Let’s Talk GOMCHA (Google Online Marketing Challenge): My Reflections as a Mentee
In case you haven’t read my captivating SEER Bio (I’ll assume my adorable baby picture preoccupied you) I got into PPC as a result of the Google Online Marketing Challenge at Penn State University, led by Professor Jim Jansen (@jimjansen). This class was an amazing experience, and I’ve been honored to help mentor Google Teams last year and this year, along with other past GOMCHA alum. The way the mentoring program works is that each week teams reach out with questions about PPC, their campaigns, etc. and mentors provide feedback.
Seeing similarities in my 2012 and 2013 mentees questions, I realized that our mentoring sessions might be helpful to other PPC newbies as well. As such, I put together a list of questions that my teams asked that I thought could be beneficial for everyone!
Question 1: What are some tips to excel in the competition, class & PPC?
- The PPC Industry is super friendly; don’t be afraid to reach out with questions. You have lots of great outlets like PPCReddit, #PPCChat, Adwords Support Forums, not to mention tons of informative blogs!
- Become an excel master and use excel to its full potential. Learn about pivot tables and formulas like “concatenate”, “datedif”, “len”, etc. These formulas will save you tons of time!
- Realize everyone doesn’t think like you. Just because you call it pop, doesn’t mean I do. (Side note: It’s definitely soda). It is important to remember that not every user, has the same thought process as you, so when you are promoting your product/service remember there can be more than one way to say something.
Question 2: How did you go about selecting your business? (Background:teams get to select the clients they want to work with)
Selecting a client can definitely be a challenging decision – but in doing so I would definitely check out their landing pages, the keyword market, and competition. Upon getting any PPC account, even one you didn’t choose, you should definitely be auditing these areas within the accounts and looking for things you can improve.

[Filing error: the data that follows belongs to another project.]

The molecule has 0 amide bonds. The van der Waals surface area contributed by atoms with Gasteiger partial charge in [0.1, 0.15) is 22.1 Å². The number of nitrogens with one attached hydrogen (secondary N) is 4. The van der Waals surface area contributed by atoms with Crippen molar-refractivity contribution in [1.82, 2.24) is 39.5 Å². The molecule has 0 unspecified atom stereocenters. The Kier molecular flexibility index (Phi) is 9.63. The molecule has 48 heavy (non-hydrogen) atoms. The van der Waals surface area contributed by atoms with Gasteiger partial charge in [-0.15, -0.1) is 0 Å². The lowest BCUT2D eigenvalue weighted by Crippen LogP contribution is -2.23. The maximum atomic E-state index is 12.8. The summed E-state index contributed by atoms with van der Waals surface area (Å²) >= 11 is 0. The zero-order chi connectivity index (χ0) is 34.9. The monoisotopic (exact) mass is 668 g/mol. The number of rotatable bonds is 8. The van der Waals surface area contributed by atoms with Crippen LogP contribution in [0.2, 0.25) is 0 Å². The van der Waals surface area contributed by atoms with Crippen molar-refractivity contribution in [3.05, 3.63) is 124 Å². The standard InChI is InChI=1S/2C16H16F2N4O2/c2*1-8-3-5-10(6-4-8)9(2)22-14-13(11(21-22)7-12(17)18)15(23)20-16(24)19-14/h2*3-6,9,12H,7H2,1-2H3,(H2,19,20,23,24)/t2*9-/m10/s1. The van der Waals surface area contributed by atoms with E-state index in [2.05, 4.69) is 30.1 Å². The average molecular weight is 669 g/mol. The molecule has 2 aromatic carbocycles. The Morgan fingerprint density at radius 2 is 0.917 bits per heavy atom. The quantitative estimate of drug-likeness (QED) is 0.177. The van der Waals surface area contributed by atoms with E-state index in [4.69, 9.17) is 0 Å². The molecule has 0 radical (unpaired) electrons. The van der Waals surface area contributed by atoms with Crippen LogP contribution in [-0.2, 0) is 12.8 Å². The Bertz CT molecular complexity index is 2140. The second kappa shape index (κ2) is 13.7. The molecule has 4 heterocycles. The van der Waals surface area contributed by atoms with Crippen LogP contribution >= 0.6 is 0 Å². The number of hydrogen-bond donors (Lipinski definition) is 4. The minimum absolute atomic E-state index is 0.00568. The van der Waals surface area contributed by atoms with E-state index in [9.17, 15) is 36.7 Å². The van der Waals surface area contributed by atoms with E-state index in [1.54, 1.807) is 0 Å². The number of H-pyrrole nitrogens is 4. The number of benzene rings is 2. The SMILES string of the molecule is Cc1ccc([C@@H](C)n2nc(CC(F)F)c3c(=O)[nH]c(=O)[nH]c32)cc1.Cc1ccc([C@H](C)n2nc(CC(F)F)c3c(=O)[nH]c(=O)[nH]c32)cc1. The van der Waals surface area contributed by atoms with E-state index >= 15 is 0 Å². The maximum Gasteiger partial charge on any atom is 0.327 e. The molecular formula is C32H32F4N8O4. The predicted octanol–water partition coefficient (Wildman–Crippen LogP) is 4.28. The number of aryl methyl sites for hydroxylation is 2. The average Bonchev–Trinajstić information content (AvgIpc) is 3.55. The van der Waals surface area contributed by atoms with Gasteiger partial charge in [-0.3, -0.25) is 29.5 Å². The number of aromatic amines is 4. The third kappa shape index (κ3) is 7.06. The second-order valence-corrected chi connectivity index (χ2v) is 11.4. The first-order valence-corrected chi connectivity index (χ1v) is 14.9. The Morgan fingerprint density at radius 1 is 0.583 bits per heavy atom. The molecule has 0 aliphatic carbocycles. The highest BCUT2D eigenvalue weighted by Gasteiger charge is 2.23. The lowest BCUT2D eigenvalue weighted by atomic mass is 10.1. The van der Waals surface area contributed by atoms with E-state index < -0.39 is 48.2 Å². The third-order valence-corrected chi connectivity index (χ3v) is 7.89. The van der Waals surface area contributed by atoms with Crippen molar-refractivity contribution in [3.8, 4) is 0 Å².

Question 3: Professor Jansen mentioned that when you participated in GOMCHA you chose a chocolate company but struggled a bit… What were some challenges you faced?
In our run, we faced some challenges with expensive CPCs, bad budgeting, and some awful campaign ideas. But know, it’s okay to fail. Even with almost 3 years’ experience now, there are still some tests that have failed miserably. The important thing is that you learn from them and keep testing. The more you dig the more likely you are to find that hidden treasure.
Question 4: What do you consider the most important aspect of organizing campaigns? Ad groups?
From a campaign level, pay attention to your settings! For example, you wouldn’t want to group search and content together, as the user intent is completely different. However, this is something you can easily miss as Google defaults you into both!
From an ad group level, I think it’s important to keep them tightly themed by keyword. This way you can tailor your ads to individual products/services.
Question 5: Do you have any advice for getting off to a good start with keyword selection?
I can’t stress enough, keeping your ad group tightly themed. I’d also recommend checking out Ubersuggest, Yoast Output Expander & Soovle to catch some of the long-tailed terms. While longer, these terms may generate volume at significantly cheaper CPCs.
If Google Analytics is installed, use it. This can give you an idea of some of the terms that people are already searching on! This can be found within the Traffic Sources section of Analytics!
Also, I’d recommend building out your negative list beforehand. Rather than wait and see what terms are matching your queries, be pro-active & build them out as you create your keyword lists and find irrelevant terms.
Question 6: How many keywords do you recommend in an ad group?